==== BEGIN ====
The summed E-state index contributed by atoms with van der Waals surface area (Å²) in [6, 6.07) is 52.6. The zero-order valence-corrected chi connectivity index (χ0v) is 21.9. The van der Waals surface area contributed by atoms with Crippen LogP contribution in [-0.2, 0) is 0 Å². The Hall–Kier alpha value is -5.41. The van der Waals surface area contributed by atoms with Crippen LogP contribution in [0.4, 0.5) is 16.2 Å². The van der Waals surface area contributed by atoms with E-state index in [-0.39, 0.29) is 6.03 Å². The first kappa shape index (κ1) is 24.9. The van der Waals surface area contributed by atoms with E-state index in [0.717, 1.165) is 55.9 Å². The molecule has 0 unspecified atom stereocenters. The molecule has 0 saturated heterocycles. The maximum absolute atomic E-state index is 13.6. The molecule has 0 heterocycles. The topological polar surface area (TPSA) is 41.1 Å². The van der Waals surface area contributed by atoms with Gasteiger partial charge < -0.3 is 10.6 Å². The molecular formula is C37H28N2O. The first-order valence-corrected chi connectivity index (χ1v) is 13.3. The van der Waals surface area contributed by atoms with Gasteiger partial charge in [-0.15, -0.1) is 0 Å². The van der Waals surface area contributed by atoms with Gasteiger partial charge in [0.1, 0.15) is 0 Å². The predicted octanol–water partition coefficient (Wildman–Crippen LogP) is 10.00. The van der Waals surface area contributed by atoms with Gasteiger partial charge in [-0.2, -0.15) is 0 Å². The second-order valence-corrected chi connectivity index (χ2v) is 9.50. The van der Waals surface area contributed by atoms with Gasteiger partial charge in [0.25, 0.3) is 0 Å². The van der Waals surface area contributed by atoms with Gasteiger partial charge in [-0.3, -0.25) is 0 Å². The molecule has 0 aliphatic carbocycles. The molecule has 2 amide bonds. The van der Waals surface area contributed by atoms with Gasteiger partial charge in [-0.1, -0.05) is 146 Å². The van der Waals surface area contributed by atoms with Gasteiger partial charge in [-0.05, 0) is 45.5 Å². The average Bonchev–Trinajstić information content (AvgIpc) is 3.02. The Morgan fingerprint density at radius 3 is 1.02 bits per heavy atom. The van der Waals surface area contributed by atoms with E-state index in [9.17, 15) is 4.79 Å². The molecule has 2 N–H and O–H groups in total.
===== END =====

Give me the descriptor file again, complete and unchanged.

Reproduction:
The summed E-state index contributed by atoms with van der Waals surface area (Å²) in [6, 6.07) is 52.6. The zero-order valence-corrected chi connectivity index (χ0v) is 21.9. The van der Waals surface area contributed by atoms with Crippen LogP contribution in [-0.2, 0) is 0 Å². The Hall–Kier alpha value is -5.41. The van der Waals surface area contributed by atoms with Crippen LogP contribution in [0.4, 0.5) is 16.2 Å². The van der Waals surface area contributed by atoms with E-state index in [-0.39, 0.29) is 6.03 Å². The first kappa shape index (κ1) is 24.9. The van der Waals surface area contributed by atoms with E-state index in [0.717, 1.165) is 55.9 Å². The molecule has 0 unspecified atom stereocenters. The molecule has 0 saturated heterocycles. The maximum absolute atomic E-state index is 13.6. The molecule has 0 heterocycles. The topological polar surface area (TPSA) is 41.1 Å². The van der Waals surface area contributed by atoms with Gasteiger partial charge < -0.3 is 10.6 Å². The molecular formula is C37H28N2O. The first-order valence-corrected chi connectivity index (χ1v) is 13.3. The van der Waals surface area contributed by atoms with Gasteiger partial charge in [-0.15, -0.1) is 0 Å². The van der Waals surface area contributed by atoms with Gasteiger partial charge in [0.1, 0.15) is 0 Å². The predicted octanol–water partition coefficient (Wildman–Crippen LogP) is 10.00. The van der Waals surface area contributed by atoms with Gasteiger partial charge in [-0.2, -0.15) is 0 Å². The second-order valence-corrected chi connectivity index (χ2v) is 9.50. The van der Waals surface area contributed by atoms with Gasteiger partial charge in [0.25, 0.3) is 0 Å². The van der Waals surface area contributed by atoms with Gasteiger partial charge in [-0.3, -0.25) is 0 Å². The molecule has 0 aliphatic carbocycles. The molecule has 2 amide bonds. The van der Waals surface area contributed by atoms with Gasteiger partial charge in [-0.1, -0.05) is 146 Å². The van der Waals surface area contributed by atoms with Gasteiger partial charge in [-0.05, 0) is 45.5 Å². The average Bonchev–Trinajstić information content (AvgIpc) is 3.02. The Morgan fingerprint density at radius 3 is 1.02 bits per heavy atom. The van der Waals surface area contributed by atoms with E-state index in [9.17, 15) is 4.79 Å². The molecule has 2 N–H and O–H groups in total.